IMPACT--This report takes a close look at the impact of California’s very high residential prices on the ability of construction workers — the very people who build our homes — to afford to live within the markets where they are work.
It does so by reviewing the number of workers and pay scales in 50 different construction occupations. It distinguishes between pay levels for all construction workers and those who are in unions. The research separately studies Southern California and the San Francisco (SF) Bay Area since real estate markets are subject to very different forces depending upon their geographic location.
California’s housing crisis largely stems from a serious shortage on the market’s supply side. Thus, “the California Department of Housing and Community Development estimates that builders around the state need to construct 180,000 homes every year. Instead, for the past ten years, the state has built an annual average below 80,000, which is less than half of the need.”
Yet, demand is increasing both due to population growth and Millennials now in their child bearing years. The result has been rapidly rising prices. Importantly, housing supply remains restricted by the historic difficulty of getting projects through entitlement processes including the accelerating use of CEQA lawsuits to stop projects by local Not-In-My-Back-Yard (NIMBY) entities and environmental groups. Many see that trend as a distortion of a law designed to protect the environment, not stop residential building.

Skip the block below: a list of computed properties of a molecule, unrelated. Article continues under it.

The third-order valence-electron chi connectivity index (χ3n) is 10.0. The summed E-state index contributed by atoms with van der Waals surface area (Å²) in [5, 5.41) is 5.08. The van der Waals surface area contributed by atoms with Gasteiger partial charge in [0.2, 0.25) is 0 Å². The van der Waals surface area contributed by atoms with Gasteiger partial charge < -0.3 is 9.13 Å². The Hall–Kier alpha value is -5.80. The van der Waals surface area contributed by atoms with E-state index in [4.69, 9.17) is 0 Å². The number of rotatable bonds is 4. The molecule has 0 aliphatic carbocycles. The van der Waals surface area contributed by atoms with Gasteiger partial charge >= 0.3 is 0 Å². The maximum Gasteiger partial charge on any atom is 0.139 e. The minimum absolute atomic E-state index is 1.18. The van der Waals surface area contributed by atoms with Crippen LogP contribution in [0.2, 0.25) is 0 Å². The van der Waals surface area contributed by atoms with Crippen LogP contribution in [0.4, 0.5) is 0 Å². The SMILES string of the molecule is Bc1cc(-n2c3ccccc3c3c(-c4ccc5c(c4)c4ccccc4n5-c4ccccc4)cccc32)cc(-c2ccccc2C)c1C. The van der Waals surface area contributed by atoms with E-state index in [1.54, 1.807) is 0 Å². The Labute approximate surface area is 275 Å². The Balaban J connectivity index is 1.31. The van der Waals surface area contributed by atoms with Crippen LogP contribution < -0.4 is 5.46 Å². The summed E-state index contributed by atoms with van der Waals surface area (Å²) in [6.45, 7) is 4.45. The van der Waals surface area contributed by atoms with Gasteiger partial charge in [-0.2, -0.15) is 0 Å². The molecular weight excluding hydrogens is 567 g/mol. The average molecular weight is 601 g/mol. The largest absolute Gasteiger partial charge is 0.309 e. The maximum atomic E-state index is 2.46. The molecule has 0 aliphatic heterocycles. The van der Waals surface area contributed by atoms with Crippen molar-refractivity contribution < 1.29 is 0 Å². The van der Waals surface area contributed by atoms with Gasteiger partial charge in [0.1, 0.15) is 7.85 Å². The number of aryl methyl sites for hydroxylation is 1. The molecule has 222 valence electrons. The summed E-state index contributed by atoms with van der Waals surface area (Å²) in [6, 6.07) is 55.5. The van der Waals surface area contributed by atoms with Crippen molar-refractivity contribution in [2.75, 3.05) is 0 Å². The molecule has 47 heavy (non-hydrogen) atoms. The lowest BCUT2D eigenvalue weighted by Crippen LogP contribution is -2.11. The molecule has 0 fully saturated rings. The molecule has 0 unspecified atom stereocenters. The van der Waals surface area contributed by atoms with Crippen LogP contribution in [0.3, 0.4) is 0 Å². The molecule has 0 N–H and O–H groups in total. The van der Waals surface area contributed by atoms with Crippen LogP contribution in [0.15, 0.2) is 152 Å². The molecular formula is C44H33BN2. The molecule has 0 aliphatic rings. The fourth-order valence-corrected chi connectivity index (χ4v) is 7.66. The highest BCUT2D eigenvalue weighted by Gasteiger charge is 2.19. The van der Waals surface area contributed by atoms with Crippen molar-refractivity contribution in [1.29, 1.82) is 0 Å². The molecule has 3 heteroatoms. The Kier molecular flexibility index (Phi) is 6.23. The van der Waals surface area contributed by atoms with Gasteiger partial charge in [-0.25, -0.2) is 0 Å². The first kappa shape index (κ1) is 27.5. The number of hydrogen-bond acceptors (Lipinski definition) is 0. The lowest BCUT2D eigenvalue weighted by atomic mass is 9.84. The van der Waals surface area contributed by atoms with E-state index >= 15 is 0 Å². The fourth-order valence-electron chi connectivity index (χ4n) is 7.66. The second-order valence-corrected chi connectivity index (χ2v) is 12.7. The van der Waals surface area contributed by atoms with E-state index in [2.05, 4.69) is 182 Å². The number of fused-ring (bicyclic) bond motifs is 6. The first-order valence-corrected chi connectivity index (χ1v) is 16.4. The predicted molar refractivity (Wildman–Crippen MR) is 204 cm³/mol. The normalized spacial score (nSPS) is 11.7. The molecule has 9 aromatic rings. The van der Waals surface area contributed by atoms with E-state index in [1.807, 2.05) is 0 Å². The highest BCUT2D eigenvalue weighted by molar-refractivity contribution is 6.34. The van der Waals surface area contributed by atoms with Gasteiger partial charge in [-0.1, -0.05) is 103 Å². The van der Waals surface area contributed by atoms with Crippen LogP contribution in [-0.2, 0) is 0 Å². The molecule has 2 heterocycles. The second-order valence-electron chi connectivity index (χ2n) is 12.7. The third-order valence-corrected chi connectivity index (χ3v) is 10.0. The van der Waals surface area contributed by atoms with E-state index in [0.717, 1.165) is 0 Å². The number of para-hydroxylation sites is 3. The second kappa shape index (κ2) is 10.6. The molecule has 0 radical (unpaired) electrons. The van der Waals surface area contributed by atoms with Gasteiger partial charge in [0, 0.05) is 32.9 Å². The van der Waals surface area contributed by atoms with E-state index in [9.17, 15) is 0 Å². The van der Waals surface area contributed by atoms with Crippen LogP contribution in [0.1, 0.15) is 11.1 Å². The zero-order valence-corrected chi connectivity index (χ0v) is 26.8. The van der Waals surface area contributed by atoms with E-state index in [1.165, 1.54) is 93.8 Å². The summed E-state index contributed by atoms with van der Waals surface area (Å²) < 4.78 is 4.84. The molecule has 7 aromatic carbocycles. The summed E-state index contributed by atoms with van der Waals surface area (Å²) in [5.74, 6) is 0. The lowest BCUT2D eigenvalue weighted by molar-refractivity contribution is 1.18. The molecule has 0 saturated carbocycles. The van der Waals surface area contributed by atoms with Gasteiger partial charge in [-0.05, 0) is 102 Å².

Meanwhile, the recent focus on proposed mandates to cut greenhouse gases (GHG) emissions could result in reduced access to units in outlying markets. That would further limit supply given the state’s failure, to date, of increasing access to housing in urban centers. Thus, “builders … told CARB that building within existing communities continues to be more costly and difficult than building on greenfield parcels at the edge of town. Upgrading civic infrastructure in existing communities is more costly and difficult to finance than building new infrastructure. They report that regulatory and fiscal reform is needed if a market-driven system like real-estate development is to produce desired results.”
The impact of these difficulties is underscored in that depending on the market, only 18% to 23% of households can afford the median priced home where they live, be it Southern California’s coastal counties or the San Francisco (SF) Bay Area. In those broad areas, only a fraction of the bottom 50% of homes can be afforded by 77% to 82% of local families.
Click here to read the full report (PDF).
(Dr. John Husing is a research economist who has specialized in the study of Southern California’s growing economy since 1964. For decades, he has produced city and county specific economic development strategies for the region’s local government. With his significant understanding of San Bernardino and Riverside counties, he assists the Inland Empire Economic Partnership as its Chief Economist. This perspective was posted most recently at New Geography.)